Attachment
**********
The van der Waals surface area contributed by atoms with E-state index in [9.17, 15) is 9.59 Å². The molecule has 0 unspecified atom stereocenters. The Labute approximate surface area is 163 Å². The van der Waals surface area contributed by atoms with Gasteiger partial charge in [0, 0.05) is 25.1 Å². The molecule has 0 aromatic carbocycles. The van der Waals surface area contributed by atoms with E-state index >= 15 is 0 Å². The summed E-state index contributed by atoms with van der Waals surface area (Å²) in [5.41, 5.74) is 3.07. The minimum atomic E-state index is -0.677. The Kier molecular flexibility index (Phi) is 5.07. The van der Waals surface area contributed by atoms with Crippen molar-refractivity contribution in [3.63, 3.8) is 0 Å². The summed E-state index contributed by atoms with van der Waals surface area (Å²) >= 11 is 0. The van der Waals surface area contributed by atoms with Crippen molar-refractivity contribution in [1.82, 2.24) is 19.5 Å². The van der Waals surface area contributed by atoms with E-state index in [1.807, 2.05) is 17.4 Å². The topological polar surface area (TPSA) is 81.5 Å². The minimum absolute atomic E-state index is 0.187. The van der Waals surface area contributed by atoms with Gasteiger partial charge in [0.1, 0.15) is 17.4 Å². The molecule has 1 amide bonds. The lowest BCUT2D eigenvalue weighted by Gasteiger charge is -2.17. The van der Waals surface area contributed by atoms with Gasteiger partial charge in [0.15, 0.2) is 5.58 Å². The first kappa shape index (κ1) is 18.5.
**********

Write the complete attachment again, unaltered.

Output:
The van der Waals surface area contributed by atoms with E-state index in [9.17, 15) is 9.59 Å². The molecule has 0 unspecified atom stereocenters. The Labute approximate surface area is 163 Å². The van der Waals surface area contributed by atoms with Gasteiger partial charge in [0, 0.05) is 25.1 Å². The molecule has 0 aromatic carbocycles. The van der Waals surface area contributed by atoms with E-state index >= 15 is 0 Å². The summed E-state index contributed by atoms with van der Waals surface area (Å²) in [5.41, 5.74) is 3.07. The minimum atomic E-state index is -0.677. The Kier molecular flexibility index (Phi) is 5.07. The van der Waals surface area contributed by atoms with Crippen molar-refractivity contribution in [3.63, 3.8) is 0 Å². The summed E-state index contributed by atoms with van der Waals surface area (Å²) >= 11 is 0. The van der Waals surface area contributed by atoms with Crippen molar-refractivity contribution in [1.82, 2.24) is 19.5 Å². The van der Waals surface area contributed by atoms with E-state index in [1.807, 2.05) is 17.4 Å². The topological polar surface area (TPSA) is 81.5 Å². The minimum absolute atomic E-state index is 0.187. The van der Waals surface area contributed by atoms with Gasteiger partial charge in [0.1, 0.15) is 17.4 Å². The molecule has 1 amide bonds. The lowest BCUT2D eigenvalue weighted by Gasteiger charge is -2.17. The van der Waals surface area contributed by atoms with Gasteiger partial charge in [0.15, 0.2) is 5.58 Å². The first kappa shape index (κ1) is 18.5.